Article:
Six of Crows on Goodreads

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Six of Crows

Fiction, Science Fiction, Young Adult

Everland by Wendy Spinale

I read Everland in one beautiful day sitting on the beach in the Bahamas. Last spring I decided I was going to catch up on my reading and for a five day vacation, I brought 10 books and I finished 7 of them (the total included graphic novels). I’d been meaning to read my ARC of Everland for quite some time and it seemed like the perfect opportunity to do so. Whenever I happen upon a book that has any reference to Peter Pan in the description, I will read it. I shamefully must admit that I have yet to actually finish the original Peter Pan, but I’ve read just about every adaptation and retelling I have ever found.

Synopsis

London has been destroyed in a blitz of bombs and disease. The only ones who have survived are children, among them Gwen Darling and her siblings, Joanna and Mikey. They spend their night scavenging and their days avoiding the ruthless Marauders – the German army led by Captain Hanz Otto Oswald Kretschmer.

Unsure if the virus has spread past England’s borders but desperate to leave, Captain Hook hunts for a cure, which he things can be found in one of the survivors. He and his Marauders stalk the streets snatching children for experimentation. None ever return. Until the day they grab Joanna. As Swen sets out to save her, she meets a daredevil boy named Pete. Pete offers the assistance of his gang of Lost Boys and the fierce sharpshooter Bella, who have all be living in a city hidden underground. But in a place where help has a steep price and every promise is bound by blood, it will cost Swen. And are she, Pete, the Lost Boys, and Bella enough to outsmart Captain Hook?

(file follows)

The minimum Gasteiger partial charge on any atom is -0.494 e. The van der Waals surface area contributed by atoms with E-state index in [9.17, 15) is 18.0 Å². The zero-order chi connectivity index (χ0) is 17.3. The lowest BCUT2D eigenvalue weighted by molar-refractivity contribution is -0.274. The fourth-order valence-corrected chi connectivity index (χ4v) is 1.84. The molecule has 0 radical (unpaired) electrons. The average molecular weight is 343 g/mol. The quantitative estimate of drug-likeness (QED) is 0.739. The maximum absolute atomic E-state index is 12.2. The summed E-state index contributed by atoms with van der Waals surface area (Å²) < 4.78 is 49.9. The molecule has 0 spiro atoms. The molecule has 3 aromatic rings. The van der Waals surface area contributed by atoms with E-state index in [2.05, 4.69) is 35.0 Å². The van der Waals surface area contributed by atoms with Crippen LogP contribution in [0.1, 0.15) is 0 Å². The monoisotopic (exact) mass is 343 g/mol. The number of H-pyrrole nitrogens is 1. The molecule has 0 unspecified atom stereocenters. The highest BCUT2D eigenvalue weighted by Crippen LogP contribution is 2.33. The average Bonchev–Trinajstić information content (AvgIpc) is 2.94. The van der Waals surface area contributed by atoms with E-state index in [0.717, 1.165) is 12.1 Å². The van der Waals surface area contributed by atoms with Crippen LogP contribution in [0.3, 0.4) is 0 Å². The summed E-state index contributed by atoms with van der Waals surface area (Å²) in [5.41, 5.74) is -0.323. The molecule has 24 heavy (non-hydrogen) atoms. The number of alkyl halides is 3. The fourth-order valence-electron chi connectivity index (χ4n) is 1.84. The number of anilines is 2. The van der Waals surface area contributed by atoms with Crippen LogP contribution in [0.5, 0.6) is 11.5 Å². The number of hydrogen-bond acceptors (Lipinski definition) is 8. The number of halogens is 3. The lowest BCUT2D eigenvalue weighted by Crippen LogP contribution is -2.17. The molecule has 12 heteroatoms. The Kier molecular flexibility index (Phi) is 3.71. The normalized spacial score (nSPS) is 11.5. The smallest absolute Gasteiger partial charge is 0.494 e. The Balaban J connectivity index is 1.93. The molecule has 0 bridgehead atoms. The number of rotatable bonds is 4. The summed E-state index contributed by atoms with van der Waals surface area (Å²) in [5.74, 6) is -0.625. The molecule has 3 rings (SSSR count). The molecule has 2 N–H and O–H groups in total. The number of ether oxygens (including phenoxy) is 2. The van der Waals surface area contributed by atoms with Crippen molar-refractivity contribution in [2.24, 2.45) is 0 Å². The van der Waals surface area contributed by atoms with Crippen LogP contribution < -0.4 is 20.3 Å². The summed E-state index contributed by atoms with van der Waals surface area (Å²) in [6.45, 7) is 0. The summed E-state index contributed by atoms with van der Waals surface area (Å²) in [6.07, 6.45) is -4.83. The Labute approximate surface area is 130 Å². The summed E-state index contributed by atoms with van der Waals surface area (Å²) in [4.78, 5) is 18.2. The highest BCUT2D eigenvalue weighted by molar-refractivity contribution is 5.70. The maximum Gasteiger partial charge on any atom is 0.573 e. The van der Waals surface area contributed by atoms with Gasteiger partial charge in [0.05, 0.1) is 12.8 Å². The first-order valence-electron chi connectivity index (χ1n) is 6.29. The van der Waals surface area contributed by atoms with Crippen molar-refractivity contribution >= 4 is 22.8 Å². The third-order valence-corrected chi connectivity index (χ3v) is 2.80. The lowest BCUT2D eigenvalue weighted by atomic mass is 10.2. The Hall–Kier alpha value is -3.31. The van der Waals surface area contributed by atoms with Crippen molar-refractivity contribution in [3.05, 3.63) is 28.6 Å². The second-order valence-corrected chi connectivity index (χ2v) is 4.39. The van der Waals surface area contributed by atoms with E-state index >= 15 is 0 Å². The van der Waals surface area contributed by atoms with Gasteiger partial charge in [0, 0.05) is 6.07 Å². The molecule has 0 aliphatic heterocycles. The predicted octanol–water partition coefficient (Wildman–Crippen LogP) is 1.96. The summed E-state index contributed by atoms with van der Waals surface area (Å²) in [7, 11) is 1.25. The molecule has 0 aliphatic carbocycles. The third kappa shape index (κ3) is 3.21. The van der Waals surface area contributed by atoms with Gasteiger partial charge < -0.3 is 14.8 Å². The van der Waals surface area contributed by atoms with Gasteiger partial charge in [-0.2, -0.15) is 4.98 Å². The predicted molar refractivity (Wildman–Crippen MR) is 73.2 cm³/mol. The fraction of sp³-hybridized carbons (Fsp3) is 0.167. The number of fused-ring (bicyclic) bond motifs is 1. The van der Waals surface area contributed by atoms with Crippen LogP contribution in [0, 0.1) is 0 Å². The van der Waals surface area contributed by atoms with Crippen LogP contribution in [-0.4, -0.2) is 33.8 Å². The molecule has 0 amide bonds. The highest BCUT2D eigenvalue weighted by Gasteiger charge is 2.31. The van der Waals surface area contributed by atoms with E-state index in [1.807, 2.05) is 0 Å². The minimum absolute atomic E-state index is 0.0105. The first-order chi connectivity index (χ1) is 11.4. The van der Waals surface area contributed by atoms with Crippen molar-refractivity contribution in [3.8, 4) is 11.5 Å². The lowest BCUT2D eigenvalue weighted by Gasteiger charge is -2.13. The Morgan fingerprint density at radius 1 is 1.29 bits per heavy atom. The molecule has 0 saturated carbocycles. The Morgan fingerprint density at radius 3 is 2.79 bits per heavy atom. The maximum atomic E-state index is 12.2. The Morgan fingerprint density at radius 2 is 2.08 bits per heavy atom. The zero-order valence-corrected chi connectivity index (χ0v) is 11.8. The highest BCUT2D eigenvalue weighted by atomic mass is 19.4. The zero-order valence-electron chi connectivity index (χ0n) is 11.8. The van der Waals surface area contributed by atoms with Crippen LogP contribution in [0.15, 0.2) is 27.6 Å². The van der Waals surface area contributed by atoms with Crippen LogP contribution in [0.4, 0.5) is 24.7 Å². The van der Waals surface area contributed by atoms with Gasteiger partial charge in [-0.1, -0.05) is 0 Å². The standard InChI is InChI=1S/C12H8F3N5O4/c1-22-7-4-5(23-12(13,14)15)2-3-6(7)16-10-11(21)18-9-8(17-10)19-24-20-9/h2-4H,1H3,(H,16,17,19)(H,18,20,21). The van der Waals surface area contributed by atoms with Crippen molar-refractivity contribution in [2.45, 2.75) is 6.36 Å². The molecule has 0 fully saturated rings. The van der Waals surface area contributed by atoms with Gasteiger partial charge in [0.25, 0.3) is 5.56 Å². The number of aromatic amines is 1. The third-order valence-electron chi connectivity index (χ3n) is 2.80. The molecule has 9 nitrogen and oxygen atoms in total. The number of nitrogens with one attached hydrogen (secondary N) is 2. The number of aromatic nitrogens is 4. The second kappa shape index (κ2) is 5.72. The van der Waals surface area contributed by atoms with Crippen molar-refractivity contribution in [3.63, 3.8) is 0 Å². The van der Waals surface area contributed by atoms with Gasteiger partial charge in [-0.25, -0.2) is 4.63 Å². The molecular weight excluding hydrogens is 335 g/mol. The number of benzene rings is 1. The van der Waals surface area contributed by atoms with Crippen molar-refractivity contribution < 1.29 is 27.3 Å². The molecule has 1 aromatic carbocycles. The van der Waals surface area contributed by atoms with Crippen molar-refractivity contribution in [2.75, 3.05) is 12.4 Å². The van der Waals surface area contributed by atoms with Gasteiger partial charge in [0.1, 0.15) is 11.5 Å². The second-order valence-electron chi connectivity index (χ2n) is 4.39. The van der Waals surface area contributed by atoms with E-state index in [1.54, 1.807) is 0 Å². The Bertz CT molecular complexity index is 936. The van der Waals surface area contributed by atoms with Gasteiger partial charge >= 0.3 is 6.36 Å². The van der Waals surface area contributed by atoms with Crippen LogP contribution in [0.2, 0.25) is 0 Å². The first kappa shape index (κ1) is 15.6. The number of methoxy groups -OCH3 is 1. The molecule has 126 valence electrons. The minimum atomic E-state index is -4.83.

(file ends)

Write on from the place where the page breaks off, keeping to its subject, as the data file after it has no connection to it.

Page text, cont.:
Review

The publisher of Everland, Scholastic, was really excited for this book. They sent out manuscripts – unbound sheets of printer paper – to booksellers almost a year before the book’s release. In two years I’ve worked in a bookstore and for the 25 years before that the bookstore had been around, no one can recall being sent an unbound manuscript. Needless to say, as the resident lover of all things Peter Pan at the store, the manuscript found it’s way into my hands.

I enjoyed Everland. It has a clever premise with hints of steampunk and allusions to historical events. It is a quick and enjoyable read, the plot is well paced and well structured. I had found myself in a reading slump before I picked it up to read and Everland is a great book palate cleanser. It is serious enough to hold one’s attention and make you think, but light enough that it doesn’t cause any sort of book hangover that would inhibit one from diving directly into the next book on a lengthy TBR list.

The characters are intriguing, none are exact copies of their original Peter Pan inspirations, but they stay true enough to J. M. Barrie’s characters that certain personality traits and behaviors are predictable. However, Spinale makes the circumstances of those actions a surprise as her setting, while bearing a resemblance to the century-old Neverland, is unique to her story.

Rating: 7 out of 10 stars

Edition: Paperback • $9.99 • 9781338095531 • 336 pages • originally published May 2016, this edition published March 2017 by Scholastic Paperbacks • average Goodreads rating 3.73 out of 5 • read in May 2016

Wendy Spinale’s Website

Everland on Goodreads

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Everland

Fantasy, Fiction, Mythology, Young Adult

Wonder Woman: Warbringer by Leigh Bardugo

FUTURE RELEASE DATE: August 29, 2017

When I first saw the trailer for Wonder Woman, I couldn’t wait to see it. When I found out that Leigh Bardugo was writing a YA adaptation, I was even more excited about it! As as new-ish fan of Wonder Woman, I have been keen to get my hands on anything relating to my new feminist hero and when I found out there would be advanced reader copies of Wonder Woman: Warbringer, my coworker and I immediately set about pestering our publisher rep to send us some!

Synopsis

She will become one of the world’s greatest heroes: WONDER WOMAN. But first she is Diana, Princess of the Amazons. And her fight is just beginning…

Diana longs to prove herself to her legendary warrior sisters. But when the opportunity finally comes, she throws away her chance at glory and breaks Amazon law – risking exile – to save a mere mortal. Even worse, Alia Keralis is no ordinary girl and with this single brave act, Diana may have doomed the world.